Bangkok is a city of contrast. The first impression for most visitors is one of complete chaos. In our Bangkok Thailand Travel Guide, we want you to know that the chaos is genuine. Gridlocked traffic shrouded in smog. Decaying buses belching black smoke in the humid, polluted air.
Motorcycles speeding through the gaps and running the traffic lights. Crowded, uneven sidewalks clogged up with countless vendors selling just about anything and everything under the sun.
Blind singers from the countryside with blaring, distorted amplifiers on their backs led slowly by barefoot children shaking plastic cups full of coins. Black and white-clad university students hurry past construction workers in straw hats and rubber boots.
Bangkok – Great City Of Angels
On overhead freeways, the never-ending traffic glides past glittering skyscrapers fringed by slums and street markets. The pungent smell of chili mixed with tropical damp hangs in the stifling and fetid air. Great poverty sits alongside great wealth. An ancient past collides with an overcrowded present.
First impressions however only tell half the story. Down small alleys are glittering temples, gardens, and traditional wooden houses in leafy courtyards.
Canals dissect the city and amongst the chaos, one can often find calm. Add to this the sheer glossy luxury of many of the city’s shopping malls, hotels, and restaurants and you have a heady cocktail of extremes.
Bangkok is vast but for the visitor, it is the central areas that will be of interest. The oldest part of Bangkok is flanking the river in the north. This is where one finds most of the important palaces and temples.
Bangkok’s Old Town
South of the old city is the commercial district of China town and as one follows the river one reaches the business and entertainment districts of Silom and Sathorn. Going east from Silom is the most modern area of Bangkok around Sukhumvit road. It is here that one finds many international hotels.
Bangkok is not short of things to see and do!
For a more in-depth Bangkok Thailand Travel Guide, head on over to SavageTraveling.com and check out his “Down and Dirty Bangkok Travel Guide” to get an even deeper look into what it takes to travel Bangkok successfully.
Temples Of Bangkok
Wat Phra Kaew the Temple of the Emerald Buddha, and the Grand Palace are at the heart of old Bangkok. All in one complex these spectacular buildings are symbolic of the essence of Thai identity: Nation, Religion, and King.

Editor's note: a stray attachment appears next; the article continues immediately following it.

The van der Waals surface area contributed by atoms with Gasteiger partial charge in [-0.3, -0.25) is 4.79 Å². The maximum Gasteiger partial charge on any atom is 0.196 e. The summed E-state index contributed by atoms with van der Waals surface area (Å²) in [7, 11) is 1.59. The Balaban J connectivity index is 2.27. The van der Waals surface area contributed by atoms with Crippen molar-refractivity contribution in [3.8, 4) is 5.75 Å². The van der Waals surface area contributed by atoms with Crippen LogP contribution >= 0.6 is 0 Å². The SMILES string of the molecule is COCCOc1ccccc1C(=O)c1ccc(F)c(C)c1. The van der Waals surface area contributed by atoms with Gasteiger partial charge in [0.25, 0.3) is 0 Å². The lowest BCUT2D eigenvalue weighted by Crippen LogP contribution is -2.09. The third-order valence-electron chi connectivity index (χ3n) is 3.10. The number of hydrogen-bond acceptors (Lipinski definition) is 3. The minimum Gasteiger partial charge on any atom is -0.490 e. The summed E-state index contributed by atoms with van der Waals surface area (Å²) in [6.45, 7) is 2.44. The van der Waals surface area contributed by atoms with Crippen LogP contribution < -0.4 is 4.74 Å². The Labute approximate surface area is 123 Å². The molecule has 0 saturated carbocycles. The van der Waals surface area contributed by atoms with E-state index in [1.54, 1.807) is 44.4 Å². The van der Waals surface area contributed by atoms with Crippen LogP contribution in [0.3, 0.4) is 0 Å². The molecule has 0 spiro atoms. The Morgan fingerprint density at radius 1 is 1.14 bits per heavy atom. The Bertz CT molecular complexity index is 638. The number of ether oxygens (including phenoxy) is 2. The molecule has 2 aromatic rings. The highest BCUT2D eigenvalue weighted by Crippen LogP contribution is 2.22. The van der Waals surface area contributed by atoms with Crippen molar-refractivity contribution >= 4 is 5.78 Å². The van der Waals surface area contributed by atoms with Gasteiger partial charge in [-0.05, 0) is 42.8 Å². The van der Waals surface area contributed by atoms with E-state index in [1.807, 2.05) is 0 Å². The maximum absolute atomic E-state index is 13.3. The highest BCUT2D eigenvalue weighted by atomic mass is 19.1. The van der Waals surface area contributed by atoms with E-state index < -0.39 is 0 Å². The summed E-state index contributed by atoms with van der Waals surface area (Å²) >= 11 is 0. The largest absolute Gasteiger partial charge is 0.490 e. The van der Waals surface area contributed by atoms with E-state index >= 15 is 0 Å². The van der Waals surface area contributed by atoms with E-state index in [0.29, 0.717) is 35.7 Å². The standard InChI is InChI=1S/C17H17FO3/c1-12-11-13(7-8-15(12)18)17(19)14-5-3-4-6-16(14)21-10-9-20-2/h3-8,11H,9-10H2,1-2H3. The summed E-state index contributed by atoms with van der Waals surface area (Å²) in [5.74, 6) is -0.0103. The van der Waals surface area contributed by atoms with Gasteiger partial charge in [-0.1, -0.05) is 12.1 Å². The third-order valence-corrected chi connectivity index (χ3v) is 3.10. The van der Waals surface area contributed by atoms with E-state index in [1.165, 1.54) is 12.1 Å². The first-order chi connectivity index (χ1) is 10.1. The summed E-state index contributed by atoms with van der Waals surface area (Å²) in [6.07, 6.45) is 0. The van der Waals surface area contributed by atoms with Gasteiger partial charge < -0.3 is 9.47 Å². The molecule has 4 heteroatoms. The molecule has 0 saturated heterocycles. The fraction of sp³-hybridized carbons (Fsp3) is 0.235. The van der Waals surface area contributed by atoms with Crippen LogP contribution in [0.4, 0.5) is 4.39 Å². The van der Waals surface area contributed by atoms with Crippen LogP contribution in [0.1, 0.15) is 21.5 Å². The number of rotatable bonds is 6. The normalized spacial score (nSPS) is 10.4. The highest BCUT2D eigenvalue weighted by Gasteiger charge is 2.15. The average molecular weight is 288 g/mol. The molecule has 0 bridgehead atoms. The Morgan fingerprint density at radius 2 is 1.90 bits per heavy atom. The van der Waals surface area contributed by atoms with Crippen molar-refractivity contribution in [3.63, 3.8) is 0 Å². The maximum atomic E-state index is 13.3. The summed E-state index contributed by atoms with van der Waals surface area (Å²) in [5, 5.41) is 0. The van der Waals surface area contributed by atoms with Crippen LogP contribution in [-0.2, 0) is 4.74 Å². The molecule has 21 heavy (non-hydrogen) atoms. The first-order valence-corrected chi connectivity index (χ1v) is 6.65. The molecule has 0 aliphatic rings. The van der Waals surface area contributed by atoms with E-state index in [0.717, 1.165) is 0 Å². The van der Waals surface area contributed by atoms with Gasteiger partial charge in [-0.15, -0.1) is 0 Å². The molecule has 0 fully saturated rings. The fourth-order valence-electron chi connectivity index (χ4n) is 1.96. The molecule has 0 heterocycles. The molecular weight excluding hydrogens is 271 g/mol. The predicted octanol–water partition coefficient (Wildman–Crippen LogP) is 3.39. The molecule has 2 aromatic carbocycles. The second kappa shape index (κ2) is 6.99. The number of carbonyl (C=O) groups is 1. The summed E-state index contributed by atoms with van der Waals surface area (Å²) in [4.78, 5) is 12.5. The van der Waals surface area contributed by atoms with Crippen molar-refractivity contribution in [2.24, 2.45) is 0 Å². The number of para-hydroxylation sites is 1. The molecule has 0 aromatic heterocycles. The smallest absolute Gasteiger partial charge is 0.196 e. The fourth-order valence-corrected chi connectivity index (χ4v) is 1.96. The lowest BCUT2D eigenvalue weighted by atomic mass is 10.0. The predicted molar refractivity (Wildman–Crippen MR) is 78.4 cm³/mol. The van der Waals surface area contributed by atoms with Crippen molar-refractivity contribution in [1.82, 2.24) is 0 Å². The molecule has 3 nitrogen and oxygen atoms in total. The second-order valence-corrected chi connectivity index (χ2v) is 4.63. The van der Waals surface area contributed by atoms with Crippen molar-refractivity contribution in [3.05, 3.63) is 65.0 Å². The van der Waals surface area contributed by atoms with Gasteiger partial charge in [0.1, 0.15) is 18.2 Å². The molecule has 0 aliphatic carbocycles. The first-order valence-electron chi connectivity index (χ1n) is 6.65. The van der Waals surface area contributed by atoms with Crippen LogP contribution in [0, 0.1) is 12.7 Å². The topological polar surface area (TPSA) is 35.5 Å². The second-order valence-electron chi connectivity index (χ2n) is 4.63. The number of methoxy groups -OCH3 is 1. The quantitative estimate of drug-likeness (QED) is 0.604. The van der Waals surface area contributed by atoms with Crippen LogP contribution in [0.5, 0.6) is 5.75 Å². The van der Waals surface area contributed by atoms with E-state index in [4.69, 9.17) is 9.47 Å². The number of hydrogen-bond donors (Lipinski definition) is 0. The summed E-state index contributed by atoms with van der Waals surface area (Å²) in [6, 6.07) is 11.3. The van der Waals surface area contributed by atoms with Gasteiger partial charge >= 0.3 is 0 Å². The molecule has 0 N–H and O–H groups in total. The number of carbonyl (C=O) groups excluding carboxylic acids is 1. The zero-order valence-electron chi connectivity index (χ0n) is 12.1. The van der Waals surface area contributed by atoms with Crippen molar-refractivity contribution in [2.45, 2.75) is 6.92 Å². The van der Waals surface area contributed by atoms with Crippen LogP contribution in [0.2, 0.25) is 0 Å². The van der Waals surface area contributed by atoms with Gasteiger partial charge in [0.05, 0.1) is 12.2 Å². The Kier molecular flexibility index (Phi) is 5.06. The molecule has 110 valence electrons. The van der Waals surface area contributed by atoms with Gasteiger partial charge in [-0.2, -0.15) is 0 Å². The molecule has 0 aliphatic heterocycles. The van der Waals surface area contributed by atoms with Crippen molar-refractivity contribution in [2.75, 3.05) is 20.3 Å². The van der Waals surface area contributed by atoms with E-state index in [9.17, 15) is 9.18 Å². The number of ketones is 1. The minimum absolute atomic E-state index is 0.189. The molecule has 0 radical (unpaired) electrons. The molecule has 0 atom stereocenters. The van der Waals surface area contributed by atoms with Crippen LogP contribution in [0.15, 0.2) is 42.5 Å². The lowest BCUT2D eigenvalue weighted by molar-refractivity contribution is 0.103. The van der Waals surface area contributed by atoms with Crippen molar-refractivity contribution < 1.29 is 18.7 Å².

Consisting of over a hundred richly decorated buildings, golden spires, and intricate mosaics it dates back to the founding of the city in 1782.
Wat Phra Kaew itself houses the tiny Emerald Buddha which is of enormous symbolic importance to the nation. The Grand Palace is, these days, largely ceremonial, used only for big state events.
It is an interesting mixture of Thai and European designs. Make sure that your legs and arms are covered and you are not wearing open shoes or you will be refused entry.
Nearby is Wat Pho. This is both the oldest and the largest Wat in Bangkok. In the main hall is an enormous reclining golden Buddha image. Forty-six meters long and fifteen meters high it is the largest in Thailand.
Wat Pho is also home to Thailand’s most important massage school so, if you have time, it’s a good place to take a break from the hectic pace of the streets.
Also in the same area is the very informative National Museum, the largest of its kind in South East Asia. It is a good place to learn about Thai culture and history.
Across the Chao Phraya River is Wat Arun, the Temple of Dawn. It consists of a 104-meter-high, Khmer-style Prang or tower covered in porcelain. It is actually best seen from across the river or from a boat on the river itself.
Chao Phraya River
The Chao Praya River is an attraction on its own. A bustling thoroughfare where the traffic is nearly as chaotic as that on dry land. Commuter boats head in both directions at regular intervals.
Getting on and off them is quite an art as they bounce against the pier throwing up spray whilst the conductor blows a whistle to direct the man at the wheel. Once aboard they are a great way to get a taste of the city.
Getting Around Bangkok
Transport in Bangkok is plentiful and cheap if sometimes slow. The three-wheeled tuk-tuk is often seen as a symbol, but unless you want to be suffocated by the smoke of buses at exhaust level you would be better off taking a metered taxi.
They are everywhere and the drivers usually use their meters without question.
There is also a brand new ‘Skytrain’ system that takes you quickly and painlessly along many major routes and a recently opened subway that goes straight north to south through the center of the city. Both of these have changed Bangkok vastly for the better.
In terms of entertainment and nightlife, Bangkok is rightly famous. Around Sukhumvit, Siam, and Silom roads are any number of restaurants, rooftop cocktail bars, nightclubs, pubs, and bars. Off Silom is Patpong road.
Although still a famous red-light district it is also now a busy night market bustling with tourists and spilling out onto the main road itself. The perfect place to buy a parting gift for relatives.
Bangkok Thailand Travel Guide
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